Video: President Cornwell’s 2017 Commencement Address

Rollins President Grant Cornwell addresses the 2017 graduating class at the College’s 127th commencement ceremony.

Liberal Education as Preparation

Seniors, you go forth today into a world that is being remade. It may seem a little rugged out there right now. It may seem scary, your future uncertain, but I will tell you that I think it is an exceptionally exciting time to be 21 and a graduate of Rollins College.

A new paradigm is taking shape in global civil society. You will make your way in a world unfamiliar to your parents. It will be your era and it is filled with opportunities for leadership, innovation, and important work to be done.

Some of you know your path into this new world, or at least your first steps. Some of you have discovered a passion for inquiry and will launch into graduate study at a host of the nation’s finest universities. Some of you are going to medical school or law school. Many of you have great job offers in companies and nonprofits.

But this I say to all of you: You could not have a better preparation than your Rollins education for the changing world you will lead.

This is why these graduation ceremonies are called Commencement: they signal not an end but a beginning. Your path may not open for you immediately. For some it might be winding, for others bumpy. But you are ready to walk it, and the value of your Rollins education will be revealed to you many, many times along the way.

But you are not just exceptionally well prepared to launch into a career trajectory that will unfold in a series of chapters, all of which will make reference back to the work you have done here. No, there is something more—a deeper sense in which your Rollins education has prepared you for leadership.

The World You Will Now Lead

I am now going to spend some time talking about politics. But this is not partisan. Politics is the public negotiation over how we should live together. If you read Aristotle you know that politics is the study of how to live well, how to thrive as human beings, how to organize society so as to enable human flourishing. It is the study of justice.

Politics is embedded in the very mission of Rollins when we say that ours is an education for global citizenship and responsible leadership. Leadership for what? Leadership to advance knowledge, solve problems, and figure out how we should live. Leadership to create a more just global civil society. And you, graduates, have serious work to do on this front. Now is the time to put your education to work in the world; now more than ever, we need you.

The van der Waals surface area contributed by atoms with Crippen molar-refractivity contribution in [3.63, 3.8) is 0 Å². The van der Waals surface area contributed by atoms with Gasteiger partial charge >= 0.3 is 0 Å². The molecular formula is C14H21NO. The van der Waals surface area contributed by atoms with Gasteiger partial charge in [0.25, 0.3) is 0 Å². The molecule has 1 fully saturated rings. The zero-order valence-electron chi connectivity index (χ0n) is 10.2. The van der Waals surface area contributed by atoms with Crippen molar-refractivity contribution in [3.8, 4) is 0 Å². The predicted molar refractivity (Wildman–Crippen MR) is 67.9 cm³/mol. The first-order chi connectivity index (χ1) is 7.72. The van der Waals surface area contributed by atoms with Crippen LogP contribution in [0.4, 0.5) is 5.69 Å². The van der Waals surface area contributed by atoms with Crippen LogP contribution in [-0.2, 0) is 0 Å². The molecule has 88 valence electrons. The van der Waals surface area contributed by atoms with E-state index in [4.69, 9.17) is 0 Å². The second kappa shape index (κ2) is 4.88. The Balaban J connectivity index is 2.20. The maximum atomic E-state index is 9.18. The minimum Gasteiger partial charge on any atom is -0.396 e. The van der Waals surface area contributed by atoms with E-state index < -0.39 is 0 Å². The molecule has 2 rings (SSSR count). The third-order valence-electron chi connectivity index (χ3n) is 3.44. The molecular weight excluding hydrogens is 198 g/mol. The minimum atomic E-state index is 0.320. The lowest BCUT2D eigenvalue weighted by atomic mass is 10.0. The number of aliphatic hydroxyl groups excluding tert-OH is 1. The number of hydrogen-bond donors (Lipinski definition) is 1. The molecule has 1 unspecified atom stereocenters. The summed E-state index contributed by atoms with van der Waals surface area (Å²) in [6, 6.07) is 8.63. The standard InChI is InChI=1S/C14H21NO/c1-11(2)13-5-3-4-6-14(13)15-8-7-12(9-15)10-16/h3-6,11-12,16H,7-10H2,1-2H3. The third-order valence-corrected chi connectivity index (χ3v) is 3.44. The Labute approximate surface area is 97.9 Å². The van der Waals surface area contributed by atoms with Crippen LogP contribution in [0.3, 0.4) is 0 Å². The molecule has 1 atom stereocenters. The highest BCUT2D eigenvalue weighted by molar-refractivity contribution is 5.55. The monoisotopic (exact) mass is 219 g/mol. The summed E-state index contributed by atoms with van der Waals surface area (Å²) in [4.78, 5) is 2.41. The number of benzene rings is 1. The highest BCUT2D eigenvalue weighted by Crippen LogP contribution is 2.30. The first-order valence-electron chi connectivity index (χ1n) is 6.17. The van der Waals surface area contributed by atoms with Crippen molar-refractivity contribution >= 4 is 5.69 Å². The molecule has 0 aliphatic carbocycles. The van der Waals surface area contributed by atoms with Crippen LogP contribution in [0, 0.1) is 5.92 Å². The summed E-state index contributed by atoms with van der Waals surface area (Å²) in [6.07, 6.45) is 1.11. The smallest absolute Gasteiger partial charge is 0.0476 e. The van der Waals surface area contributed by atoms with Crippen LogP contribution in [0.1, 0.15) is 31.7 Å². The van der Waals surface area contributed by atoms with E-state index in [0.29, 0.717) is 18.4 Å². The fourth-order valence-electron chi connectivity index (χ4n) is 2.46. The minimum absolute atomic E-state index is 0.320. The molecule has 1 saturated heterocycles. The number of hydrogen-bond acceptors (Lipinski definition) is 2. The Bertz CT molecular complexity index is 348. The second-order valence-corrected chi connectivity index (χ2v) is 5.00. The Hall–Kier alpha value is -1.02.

We are a nation divided that needs critical and analytic understanding of the root causes, not shallow and strident partisanship. We need serious and intelligent minds working together, not slogans and tweets and partisan ranting. We need to listen carefully to those who think differently than we do, not just listen in an echo chamber of the like-minded. We need answers as complex and nuanced as the problems themselves, not reductive simplicities. And we need bridges built between people who see the world differently, not walls.

This much I believe. If you zoom out, taking a world historical view of where we find ourselves, I think you will see this. We are in the mature stages of a particular era of globalization fueled by the growth of market economies, liberal democracies, and information technology. It has produced wealth and well-being. Global poverty is down: “The share of the global population defined as “poor”—those making less than $2/day—has fallen since 2001 by nearly half, to 15 percent,” (Source: though millions and millions still eke out a living with very little. And longevity is up, though the distribution of longevity is arrayed along a spectrum correlated with race, wealth, and geography.

The demonstrable progress of this era of globalization has advantaged some and profoundly disadvantaged others. The very economic and political engines of progress have also enabled the concentration of wealth and power—nationally and globally—in the hands of fewer and fewer. To cut to the chase, Oxfam International reports that the richest eight men in the world—and they are all men—have as much combined wealth as the bottom half of humanity (Source: If we look only at the United States, the wealthiest one percent of the population has 35.6 percent of all private wealth. I do not think it is a stretch to say that this concentration of wealth, and all of the attendant change brought about by rapid globalization, have been destabilizing to global civil society.